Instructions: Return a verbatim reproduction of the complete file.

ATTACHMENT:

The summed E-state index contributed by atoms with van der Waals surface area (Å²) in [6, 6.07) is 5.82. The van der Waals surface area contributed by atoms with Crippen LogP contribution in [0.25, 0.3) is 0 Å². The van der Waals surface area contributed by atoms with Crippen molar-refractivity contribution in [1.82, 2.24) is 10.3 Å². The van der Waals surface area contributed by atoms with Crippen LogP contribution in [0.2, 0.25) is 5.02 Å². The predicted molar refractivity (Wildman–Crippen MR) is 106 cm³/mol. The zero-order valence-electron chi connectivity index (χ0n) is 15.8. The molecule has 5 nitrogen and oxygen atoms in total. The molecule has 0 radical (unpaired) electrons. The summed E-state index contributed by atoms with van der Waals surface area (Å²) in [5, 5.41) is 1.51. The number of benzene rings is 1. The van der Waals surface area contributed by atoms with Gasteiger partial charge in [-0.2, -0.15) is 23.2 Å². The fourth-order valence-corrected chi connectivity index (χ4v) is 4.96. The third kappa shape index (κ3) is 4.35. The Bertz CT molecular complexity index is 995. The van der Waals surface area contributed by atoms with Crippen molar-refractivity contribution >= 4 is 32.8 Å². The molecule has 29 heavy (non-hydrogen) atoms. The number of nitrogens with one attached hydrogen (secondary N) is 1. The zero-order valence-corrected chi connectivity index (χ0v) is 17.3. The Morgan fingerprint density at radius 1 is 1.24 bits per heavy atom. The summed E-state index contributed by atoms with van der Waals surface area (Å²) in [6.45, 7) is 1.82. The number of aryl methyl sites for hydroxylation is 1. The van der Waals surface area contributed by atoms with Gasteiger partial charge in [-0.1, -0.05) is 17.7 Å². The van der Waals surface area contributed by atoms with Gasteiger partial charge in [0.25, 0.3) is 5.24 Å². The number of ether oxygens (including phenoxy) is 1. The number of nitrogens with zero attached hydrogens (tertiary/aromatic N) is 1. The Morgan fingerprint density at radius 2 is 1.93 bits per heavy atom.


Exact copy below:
The summed E-state index contributed by atoms with van der Waals surface area (Å²) in [6, 6.07) is 5.82. The van der Waals surface area contributed by atoms with Crippen LogP contribution in [0.25, 0.3) is 0 Å². The van der Waals surface area contributed by atoms with Crippen molar-refractivity contribution in [1.82, 2.24) is 10.3 Å². The van der Waals surface area contributed by atoms with Crippen LogP contribution in [0.2, 0.25) is 5.02 Å². The predicted molar refractivity (Wildman–Crippen MR) is 106 cm³/mol. The zero-order valence-electron chi connectivity index (χ0n) is 15.8. The molecule has 5 nitrogen and oxygen atoms in total. The molecule has 0 radical (unpaired) electrons. The summed E-state index contributed by atoms with van der Waals surface area (Å²) in [5, 5.41) is 1.51. The number of benzene rings is 1. The van der Waals surface area contributed by atoms with Gasteiger partial charge in [-0.2, -0.15) is 23.2 Å². The fourth-order valence-corrected chi connectivity index (χ4v) is 4.96. The third kappa shape index (κ3) is 4.35. The Bertz CT molecular complexity index is 995. The van der Waals surface area contributed by atoms with Crippen molar-refractivity contribution >= 4 is 32.8 Å². The molecule has 29 heavy (non-hydrogen) atoms. The number of nitrogens with one attached hydrogen (secondary N) is 1. The zero-order valence-corrected chi connectivity index (χ0v) is 17.3. The Morgan fingerprint density at radius 1 is 1.24 bits per heavy atom. The summed E-state index contributed by atoms with van der Waals surface area (Å²) in [6.45, 7) is 1.82. The number of aryl methyl sites for hydroxylation is 1. The van der Waals surface area contributed by atoms with Gasteiger partial charge in [-0.1, -0.05) is 17.7 Å². The van der Waals surface area contributed by atoms with Gasteiger partial charge in [0.25, 0.3) is 5.24 Å². The number of ether oxygens (including phenoxy) is 1. The number of nitrogens with zero attached hydrogens (tertiary/aromatic N) is 1. The Morgan fingerprint density at radius 2 is 1.93 bits per heavy atom.